RT (formerly Russia Today) is an international television network dedicated to giving a “Russian viewpoint on major global events.” Financed by the Russian government, the network was established in 2005 to counter anti-Russian bias the Kremlin claims is common in western media. RT has developed a reputation for airing odd programming that promotes conspiracy theories about the west in order to “stick it to the U.S. from behind the façade of legitimate newsgathering,” according to the Columbia Journalism Review.
Giving airtime to conspiracy theorists and idiotic actresses isn’t a new phenomenon, since many domestic media outlets engage in the practice. But RT presents a worrisome case because the Kremlin sees state-funded media as a key player in its efforts to transmit “…self-reinforcing narratives regarding its … relations with the United States.” (p 6) The problem has become so bad, in fact, that Twitter banned RT from advertising on its social media platform in October 2017, claiming that the network’s incendiary ad campaigns during the 2016 presidential election crossed the line.
Promoting Doubt About American Science and Technology
According to the Director of National Intelligence, the Russian government has a vested interest in stifling American technological innovation, especially in agriculture and energy, because it represents competition for Russian firms that provide food and fossil fuels to Europe. RT’s role in this conspiracy is to seed doubts about the safety of transgenic crops, pesticides and natural gas produced by American multinationals. To give their fear mongering a veneer of credibility, the network’s talking heads usually turn to the professionals.
RT’s Collusion with anti-Science Activists
RT promotes the Kremlin’s anti-science narrative by giving radical environmentalists (p 18) a platform from which to spout nonsensical claims about the dangers posed by technologies developed in the west. The network typically treats bloggers from NGOs and the producers of sham documentaries like authorities on important science topics, portraying them as underdogs fighting for transparency. In reality, these activists exists on the fringe and lack credibility with anyone who doesn’t already share their views.
RT’s willingness to broadcast the ramblings of science deniers may seem like nothing but a cheap ploy to boost ratings, an attempt to share “alternative” points of view–indeed as the network itself claims. But the fact that the Russian government also funds anti-fracking protests in Europe soundly refutes any suggestion that RT is merely an alternative news source.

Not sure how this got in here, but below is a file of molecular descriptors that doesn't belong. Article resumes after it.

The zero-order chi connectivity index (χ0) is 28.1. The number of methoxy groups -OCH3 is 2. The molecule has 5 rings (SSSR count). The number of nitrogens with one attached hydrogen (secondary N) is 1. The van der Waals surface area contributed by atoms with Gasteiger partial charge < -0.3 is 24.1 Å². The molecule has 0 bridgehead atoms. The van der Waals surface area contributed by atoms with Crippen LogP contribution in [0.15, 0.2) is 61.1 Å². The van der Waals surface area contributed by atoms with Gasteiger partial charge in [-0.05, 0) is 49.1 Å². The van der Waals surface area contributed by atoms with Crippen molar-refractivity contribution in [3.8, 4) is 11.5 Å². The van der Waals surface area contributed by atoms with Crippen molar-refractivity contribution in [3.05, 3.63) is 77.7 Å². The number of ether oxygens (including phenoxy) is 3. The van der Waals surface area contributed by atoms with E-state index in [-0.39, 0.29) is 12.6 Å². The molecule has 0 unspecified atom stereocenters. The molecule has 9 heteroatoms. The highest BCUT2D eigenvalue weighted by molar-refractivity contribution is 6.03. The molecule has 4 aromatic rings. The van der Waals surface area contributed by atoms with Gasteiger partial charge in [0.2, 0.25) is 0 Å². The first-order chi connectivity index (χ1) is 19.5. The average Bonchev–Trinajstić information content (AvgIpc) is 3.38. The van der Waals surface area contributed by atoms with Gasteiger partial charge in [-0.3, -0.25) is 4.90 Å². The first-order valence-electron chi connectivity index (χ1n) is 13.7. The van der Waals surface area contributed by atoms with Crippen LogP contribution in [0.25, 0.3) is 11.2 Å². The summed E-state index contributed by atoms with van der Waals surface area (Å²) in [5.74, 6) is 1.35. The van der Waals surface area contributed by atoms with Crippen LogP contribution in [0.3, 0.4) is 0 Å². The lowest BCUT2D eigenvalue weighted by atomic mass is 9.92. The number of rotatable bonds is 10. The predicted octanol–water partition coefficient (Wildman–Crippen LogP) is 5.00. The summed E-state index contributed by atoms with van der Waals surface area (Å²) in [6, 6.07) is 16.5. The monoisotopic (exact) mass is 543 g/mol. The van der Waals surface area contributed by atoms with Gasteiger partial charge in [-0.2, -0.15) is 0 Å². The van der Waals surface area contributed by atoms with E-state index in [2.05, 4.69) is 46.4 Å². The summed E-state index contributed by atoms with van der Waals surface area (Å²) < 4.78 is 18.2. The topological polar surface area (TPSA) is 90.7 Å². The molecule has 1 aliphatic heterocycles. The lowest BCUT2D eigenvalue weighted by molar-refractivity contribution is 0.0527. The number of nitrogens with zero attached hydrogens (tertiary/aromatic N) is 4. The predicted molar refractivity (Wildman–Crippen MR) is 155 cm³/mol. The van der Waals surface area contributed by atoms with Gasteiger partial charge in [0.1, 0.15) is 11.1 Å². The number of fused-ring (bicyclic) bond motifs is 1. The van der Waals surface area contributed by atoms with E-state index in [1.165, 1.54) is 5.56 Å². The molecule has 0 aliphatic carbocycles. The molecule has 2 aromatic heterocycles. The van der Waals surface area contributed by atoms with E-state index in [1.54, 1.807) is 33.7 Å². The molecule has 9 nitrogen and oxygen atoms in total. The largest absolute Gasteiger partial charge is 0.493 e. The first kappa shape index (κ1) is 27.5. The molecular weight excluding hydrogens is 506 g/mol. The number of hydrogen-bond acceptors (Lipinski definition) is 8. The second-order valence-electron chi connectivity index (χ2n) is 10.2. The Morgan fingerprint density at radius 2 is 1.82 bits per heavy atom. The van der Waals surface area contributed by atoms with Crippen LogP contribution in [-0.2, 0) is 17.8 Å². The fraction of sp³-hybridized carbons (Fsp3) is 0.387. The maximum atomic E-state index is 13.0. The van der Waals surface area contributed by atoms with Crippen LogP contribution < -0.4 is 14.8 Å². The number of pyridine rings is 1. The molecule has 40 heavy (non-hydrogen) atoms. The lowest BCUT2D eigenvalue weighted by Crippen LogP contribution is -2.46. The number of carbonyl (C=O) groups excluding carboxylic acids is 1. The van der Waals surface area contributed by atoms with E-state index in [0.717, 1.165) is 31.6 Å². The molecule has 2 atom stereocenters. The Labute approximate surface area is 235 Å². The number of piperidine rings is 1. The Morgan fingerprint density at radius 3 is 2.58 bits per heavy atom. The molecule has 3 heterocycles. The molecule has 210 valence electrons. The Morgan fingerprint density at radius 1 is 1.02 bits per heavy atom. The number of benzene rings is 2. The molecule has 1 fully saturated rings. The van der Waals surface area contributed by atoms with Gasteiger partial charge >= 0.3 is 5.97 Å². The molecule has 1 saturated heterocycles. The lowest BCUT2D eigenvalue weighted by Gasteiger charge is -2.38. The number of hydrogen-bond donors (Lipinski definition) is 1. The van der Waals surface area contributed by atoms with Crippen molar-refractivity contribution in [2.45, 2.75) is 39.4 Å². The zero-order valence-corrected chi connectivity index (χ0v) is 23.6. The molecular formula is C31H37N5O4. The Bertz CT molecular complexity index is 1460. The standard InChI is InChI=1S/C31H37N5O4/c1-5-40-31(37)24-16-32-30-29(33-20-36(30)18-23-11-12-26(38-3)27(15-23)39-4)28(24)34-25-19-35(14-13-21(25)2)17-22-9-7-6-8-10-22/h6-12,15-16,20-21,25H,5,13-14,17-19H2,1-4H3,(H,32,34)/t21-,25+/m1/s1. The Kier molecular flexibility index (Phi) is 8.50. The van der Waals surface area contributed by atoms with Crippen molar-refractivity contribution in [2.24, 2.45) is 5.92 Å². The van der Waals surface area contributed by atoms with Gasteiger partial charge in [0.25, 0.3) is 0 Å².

The Organic Lobby: Putin’s Useful Idiots
The state-funded television network has equally gushed about science deniers who challenge the safety of crop biotechnology, giving favorable coverage to Gary Ruskin at U.S. Right To Know (USRTK) for his crusade against GMOs. Critics suspect that Ruskin handed off court documents to RT so the network could run stories about USRTK’s lawsuit against Monsanto in California. The situation raises red flags because RT likely wouldn’t have discovered the obscure court documents on their own, and USRTK has a history of planting news stories to further their agenda.
Ruskin repaid the favorable media coverage in kind by helping RT promote their anti-biotech propaganda on social media and appearing on RT’s The Big Picture with Thom Hartmann. A former host on the defunct radio network Air America, Hartmann lobbed one softball question after another at Ruskin, who took the opportunity to attack scientists who challenge his fear mongering about GMOs.
Ronnie Cummins, executive director of the Organic Consumers Association, the trade group that funds USRTK, has also appeared on RT. Cummins joined news anchor Liz Wahl to protest legislation that prevents activist groups from suing biotechnology companies if their genetically modified seeds “pollute” the nearby fields of organic farmers. Cummins didn’t mention that so-called “genetic pollution” can be minimized with modern farming techniques, as many studies have shown, nor that biotech firms like Monsanto will pay to remove their GMOs from fields where they don’t belong.
An outside observer may see RT’s painfully inaccurate coverage and wonder why the network isn’t at all concerned about their credibility. But the outrageous news report with the cliche corporate villain is part of an effective propaganda strategy, says Robert Pszczel, who ran NATO’s information office in Moscow. The story doesn’t have to convince everyone first time around, “so long as it does the job — you start having doubts, and of 10 outrageous points you take on one or two,” Pszczel told the New York Times. “A bit of mud will always stick.”